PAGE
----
When cappuccino was first invented, it was a very different coffee than the ones that are typically served today. Originally it was made from coffee, sugar, egg yolks and cream. The resulting light brown shade reminded people of the hooded robes traditionally worn by Capuchin monks and the resulting name ‘cappuccino’ or ‘little Capuchin’ stuck. The Capuchin monks themselves got their name from their hoods (the Italian word for hood, ‘cappuccio,’ comes from the Latin ‘caputium’) which were long, pointed and brown, inspired by Francis of Assisi’s clothes of poverty.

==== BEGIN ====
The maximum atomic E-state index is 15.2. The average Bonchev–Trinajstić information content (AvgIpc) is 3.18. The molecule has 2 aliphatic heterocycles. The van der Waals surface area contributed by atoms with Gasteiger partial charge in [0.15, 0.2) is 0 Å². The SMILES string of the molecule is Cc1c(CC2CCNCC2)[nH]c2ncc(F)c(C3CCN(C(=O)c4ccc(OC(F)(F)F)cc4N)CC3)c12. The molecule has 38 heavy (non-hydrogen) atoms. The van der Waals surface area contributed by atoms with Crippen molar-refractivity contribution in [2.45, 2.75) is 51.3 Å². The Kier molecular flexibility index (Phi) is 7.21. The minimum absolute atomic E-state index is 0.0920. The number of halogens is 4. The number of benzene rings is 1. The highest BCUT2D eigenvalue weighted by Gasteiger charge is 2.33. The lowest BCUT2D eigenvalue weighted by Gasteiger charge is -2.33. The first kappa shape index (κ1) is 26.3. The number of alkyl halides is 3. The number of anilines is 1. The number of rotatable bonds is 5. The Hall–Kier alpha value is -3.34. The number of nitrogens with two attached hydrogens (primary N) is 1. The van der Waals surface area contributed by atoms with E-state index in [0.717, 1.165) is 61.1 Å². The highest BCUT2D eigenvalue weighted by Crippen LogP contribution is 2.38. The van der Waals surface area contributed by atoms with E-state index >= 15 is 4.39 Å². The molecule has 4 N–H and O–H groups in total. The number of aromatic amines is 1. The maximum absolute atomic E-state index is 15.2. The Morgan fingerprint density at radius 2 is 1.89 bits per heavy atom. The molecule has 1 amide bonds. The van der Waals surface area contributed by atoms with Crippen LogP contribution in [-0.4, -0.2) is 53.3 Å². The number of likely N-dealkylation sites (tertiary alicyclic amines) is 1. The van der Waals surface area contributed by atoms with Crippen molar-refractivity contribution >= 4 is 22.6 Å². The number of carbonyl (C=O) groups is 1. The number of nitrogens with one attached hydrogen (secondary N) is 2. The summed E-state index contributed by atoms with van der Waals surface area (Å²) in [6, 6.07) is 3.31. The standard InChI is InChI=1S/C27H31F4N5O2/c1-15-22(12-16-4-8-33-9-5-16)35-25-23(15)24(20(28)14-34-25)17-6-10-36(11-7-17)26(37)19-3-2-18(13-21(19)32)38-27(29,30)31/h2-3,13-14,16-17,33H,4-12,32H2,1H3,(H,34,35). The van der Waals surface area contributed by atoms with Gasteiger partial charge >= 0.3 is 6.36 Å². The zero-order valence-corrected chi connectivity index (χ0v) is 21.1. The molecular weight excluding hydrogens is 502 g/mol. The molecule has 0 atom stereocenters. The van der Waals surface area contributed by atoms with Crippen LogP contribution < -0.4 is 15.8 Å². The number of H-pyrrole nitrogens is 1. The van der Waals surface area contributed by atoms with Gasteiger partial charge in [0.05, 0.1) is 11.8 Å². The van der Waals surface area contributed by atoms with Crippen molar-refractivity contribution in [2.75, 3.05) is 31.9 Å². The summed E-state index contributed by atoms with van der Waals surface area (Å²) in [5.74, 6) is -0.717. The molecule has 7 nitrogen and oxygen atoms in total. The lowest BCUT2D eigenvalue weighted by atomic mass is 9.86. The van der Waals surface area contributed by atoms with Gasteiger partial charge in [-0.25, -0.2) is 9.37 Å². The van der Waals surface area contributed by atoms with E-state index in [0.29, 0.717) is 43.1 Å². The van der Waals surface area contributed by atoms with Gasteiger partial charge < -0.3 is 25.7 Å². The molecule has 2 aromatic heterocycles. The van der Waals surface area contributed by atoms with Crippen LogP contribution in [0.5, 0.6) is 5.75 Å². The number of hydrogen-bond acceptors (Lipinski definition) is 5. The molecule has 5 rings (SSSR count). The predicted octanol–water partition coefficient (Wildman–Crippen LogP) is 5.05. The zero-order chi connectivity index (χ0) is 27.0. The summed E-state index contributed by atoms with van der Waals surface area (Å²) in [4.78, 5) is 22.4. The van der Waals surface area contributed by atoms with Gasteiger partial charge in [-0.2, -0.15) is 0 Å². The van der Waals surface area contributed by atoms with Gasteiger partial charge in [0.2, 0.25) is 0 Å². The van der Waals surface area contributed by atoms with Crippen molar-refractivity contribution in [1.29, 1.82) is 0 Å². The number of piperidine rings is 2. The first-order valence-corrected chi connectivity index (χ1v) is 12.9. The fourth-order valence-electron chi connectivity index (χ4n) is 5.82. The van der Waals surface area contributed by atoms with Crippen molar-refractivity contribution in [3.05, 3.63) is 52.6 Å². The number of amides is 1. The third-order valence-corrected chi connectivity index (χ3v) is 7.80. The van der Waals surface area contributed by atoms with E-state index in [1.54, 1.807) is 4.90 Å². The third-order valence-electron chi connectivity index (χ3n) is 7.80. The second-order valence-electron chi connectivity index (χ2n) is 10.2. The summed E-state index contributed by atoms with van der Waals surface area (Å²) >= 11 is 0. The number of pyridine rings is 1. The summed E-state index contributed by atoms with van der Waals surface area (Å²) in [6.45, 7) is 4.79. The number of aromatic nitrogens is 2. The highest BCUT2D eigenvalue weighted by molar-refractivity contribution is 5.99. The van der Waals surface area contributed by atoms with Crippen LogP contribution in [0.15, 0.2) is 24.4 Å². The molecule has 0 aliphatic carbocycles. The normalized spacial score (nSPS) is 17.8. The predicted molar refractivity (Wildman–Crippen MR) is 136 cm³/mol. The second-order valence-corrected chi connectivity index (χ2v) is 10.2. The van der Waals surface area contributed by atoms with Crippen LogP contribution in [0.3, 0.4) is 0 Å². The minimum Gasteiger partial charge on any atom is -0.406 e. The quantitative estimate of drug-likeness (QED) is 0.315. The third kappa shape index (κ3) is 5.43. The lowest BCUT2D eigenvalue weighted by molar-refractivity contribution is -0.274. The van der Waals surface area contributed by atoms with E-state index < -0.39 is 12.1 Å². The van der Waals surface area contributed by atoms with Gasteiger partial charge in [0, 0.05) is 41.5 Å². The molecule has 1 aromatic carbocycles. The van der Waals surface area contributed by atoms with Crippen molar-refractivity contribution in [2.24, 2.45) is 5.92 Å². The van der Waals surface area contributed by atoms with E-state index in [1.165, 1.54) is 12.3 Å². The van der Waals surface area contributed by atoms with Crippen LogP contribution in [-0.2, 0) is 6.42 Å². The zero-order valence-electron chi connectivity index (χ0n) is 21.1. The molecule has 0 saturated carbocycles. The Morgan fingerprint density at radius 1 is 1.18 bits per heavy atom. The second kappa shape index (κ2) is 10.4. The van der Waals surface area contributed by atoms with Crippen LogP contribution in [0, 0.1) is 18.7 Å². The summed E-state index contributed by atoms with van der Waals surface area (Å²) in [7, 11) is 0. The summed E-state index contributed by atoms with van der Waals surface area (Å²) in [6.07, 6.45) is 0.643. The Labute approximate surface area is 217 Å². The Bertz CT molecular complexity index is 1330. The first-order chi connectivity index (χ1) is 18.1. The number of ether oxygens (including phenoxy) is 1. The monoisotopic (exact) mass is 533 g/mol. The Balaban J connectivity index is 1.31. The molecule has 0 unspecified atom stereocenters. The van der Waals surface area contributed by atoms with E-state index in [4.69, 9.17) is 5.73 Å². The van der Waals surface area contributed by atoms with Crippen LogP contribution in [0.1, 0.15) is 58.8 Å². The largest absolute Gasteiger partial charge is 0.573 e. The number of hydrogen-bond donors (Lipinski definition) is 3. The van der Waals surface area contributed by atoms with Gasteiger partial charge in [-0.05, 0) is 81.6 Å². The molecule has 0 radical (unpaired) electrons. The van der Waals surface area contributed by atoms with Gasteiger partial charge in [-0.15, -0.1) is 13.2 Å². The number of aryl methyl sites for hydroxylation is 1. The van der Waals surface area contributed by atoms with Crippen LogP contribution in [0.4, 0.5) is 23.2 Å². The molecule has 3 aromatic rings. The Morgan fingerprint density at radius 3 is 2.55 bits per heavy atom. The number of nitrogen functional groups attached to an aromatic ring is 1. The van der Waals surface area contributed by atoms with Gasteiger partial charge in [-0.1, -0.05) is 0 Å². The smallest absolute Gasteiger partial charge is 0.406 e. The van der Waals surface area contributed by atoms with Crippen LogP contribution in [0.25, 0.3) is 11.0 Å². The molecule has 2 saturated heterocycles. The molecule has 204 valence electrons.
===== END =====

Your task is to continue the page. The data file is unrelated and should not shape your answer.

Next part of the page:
The Italian coffee drink is traditionally prepared with double espresso and steamed milk foam. Variations of the drink involve the use of cream instead of milk and flavoring with cinnamon or chocolate powder. The drink also has much more recent origins than one might think. Espresso machines were introduced at the beginning of the 20th century, although the first generations of machines certainly did not make espresso the way we define it today and coffee making in cafés changed throughout the early decades. By the end of the World War II, Italians launched the ‘age of crema’ as the new coffee machines could create a higher pressure, leading to a finer grind and the now classic ‘crema.’ The machines could also steam milk and thus – the modern cappuccino was born. In Italy, cappuccino is traditionally consumed early in the day as part of the breakfast, with some kind of sweet pastry. Generally, Italians do not drink cappuccino with meals other than breakfast, preferring espresso at other times of the day and evening.